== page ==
Because Peru is such a large country with a wide variety of must-see sites, we knew it would take at least 2 domestic flights, and a great deal of inner-country travel to see everything we wanted to see – and that is a heck of a lot of planning.  Also, we only have 2 weeks.  And to hike the Inca Trail, you are obligated by law to have a guide.  We decided that an experienced tour company would have figured out the most efficient way of seeing all the highlights with the minimum amount of wasted time.  We spent a lot of time investigating different companies, and reading up on the experience of fellow travellers.  GAP Adventures is without a doubt one of the most well-respected tour companies in the world.  They are also a Canadian company, and head office is conveniently located a 10 minute walk from my house.  They have a HUGE variety of tours to choose from, so if you are into active adventures, have kids, want to volunteer, or  take in a cultural festival around the world, GAP seems to have everything covered.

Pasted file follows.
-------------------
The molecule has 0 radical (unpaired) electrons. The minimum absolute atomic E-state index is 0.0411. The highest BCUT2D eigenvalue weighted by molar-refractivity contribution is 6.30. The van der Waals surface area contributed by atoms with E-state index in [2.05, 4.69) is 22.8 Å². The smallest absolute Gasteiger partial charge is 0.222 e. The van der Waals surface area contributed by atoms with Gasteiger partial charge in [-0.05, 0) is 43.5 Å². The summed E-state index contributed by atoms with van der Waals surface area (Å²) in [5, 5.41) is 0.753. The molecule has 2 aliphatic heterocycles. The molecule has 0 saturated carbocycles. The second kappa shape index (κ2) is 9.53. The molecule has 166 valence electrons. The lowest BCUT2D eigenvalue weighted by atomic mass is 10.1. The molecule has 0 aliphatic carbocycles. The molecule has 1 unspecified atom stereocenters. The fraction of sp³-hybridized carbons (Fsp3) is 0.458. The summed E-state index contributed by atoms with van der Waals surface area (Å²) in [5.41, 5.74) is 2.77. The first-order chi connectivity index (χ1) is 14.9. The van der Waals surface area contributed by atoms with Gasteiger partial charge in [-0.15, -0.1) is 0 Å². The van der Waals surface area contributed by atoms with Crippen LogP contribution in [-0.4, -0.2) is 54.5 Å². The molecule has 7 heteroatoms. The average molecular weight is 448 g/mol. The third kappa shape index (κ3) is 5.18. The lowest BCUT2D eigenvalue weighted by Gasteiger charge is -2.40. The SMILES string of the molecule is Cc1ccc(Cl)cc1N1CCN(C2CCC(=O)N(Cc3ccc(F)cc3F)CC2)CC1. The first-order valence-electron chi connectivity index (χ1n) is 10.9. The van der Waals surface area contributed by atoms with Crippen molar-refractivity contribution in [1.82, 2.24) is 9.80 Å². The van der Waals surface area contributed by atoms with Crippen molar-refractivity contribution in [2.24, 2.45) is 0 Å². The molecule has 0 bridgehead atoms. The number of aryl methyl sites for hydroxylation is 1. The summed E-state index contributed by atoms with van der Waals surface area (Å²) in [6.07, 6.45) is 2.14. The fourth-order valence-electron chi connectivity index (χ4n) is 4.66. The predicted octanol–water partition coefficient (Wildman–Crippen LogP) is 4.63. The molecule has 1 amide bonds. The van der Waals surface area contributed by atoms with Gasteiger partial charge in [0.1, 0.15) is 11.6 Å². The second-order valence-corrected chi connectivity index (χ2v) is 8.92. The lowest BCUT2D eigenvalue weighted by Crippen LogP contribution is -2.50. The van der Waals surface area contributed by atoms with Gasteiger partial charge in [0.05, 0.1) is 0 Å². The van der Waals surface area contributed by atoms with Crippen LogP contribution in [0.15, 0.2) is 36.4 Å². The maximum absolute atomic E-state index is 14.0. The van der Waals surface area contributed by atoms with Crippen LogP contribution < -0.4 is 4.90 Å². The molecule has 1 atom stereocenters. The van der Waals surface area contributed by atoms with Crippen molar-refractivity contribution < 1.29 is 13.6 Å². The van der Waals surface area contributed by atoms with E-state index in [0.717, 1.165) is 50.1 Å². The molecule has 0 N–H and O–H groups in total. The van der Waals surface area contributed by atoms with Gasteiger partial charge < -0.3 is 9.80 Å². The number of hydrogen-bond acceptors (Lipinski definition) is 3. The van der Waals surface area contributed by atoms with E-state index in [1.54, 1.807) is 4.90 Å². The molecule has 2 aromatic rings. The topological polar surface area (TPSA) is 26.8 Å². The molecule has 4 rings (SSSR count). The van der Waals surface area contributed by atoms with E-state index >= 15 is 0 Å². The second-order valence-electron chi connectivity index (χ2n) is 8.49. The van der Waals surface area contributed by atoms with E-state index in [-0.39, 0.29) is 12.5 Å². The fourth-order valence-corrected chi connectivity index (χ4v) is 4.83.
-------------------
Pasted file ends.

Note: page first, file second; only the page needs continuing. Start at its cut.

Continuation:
We decided on a trip called Quest of the Gods, which will start us off in Lima, then off to the Amazon Rainforest (COOL!).  Then onto Cuzco, and from there a 4 day hike to see the legendary Machu Picchu.  We will also get a chance to go to Lake Titicaca, the highest lake in the world.  Altogether a whirlwind 14 day tour.  Exciting!!!!

So its been months since I’ve last updated this blog, but I there are a few loose ends I’d just like to tie up before abandoning Kelly & Mike’s Trip.